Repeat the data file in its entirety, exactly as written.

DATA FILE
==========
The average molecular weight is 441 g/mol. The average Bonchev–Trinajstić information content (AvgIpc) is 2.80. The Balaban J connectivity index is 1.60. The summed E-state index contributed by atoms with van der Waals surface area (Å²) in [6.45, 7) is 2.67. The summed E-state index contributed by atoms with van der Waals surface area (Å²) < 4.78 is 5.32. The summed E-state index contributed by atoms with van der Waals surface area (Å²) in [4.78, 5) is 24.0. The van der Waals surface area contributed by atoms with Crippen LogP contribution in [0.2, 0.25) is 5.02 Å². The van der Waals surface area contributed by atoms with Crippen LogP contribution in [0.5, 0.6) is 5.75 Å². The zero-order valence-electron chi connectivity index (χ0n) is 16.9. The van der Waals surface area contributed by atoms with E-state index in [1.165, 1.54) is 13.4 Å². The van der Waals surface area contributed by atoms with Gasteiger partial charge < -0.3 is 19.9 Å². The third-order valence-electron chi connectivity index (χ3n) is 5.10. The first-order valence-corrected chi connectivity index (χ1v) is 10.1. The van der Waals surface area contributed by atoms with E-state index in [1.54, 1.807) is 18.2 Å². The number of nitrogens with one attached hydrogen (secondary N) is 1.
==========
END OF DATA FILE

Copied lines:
The average molecular weight is 441 g/mol. The average Bonchev–Trinajstić information content (AvgIpc) is 2.80. The Balaban J connectivity index is 1.60. The summed E-state index contributed by atoms with van der Waals surface area (Å²) in [6.45, 7) is 2.67. The summed E-state index contributed by atoms with van der Waals surface area (Å²) < 4.78 is 5.32. The summed E-state index contributed by atoms with van der Waals surface area (Å²) in [4.78, 5) is 24.0. The van der Waals surface area contributed by atoms with Crippen LogP contribution in [0.2, 0.25) is 5.02 Å². The van der Waals surface area contributed by atoms with Crippen LogP contribution in [0.5, 0.6) is 5.75 Å². The zero-order valence-electron chi connectivity index (χ0n) is 16.9. The van der Waals surface area contributed by atoms with E-state index in [1.165, 1.54) is 13.4 Å². The van der Waals surface area contributed by atoms with Gasteiger partial charge < -0.3 is 19.9 Å². The third-order valence-electron chi connectivity index (χ3n) is 5.10. The first-order valence-corrected chi connectivity index (χ1v) is 10.1. The van der Waals surface area contributed by atoms with E-state index in [1.54, 1.807) is 18.2 Å². The number of nitrogens with one attached hydrogen (secondary N) is 1.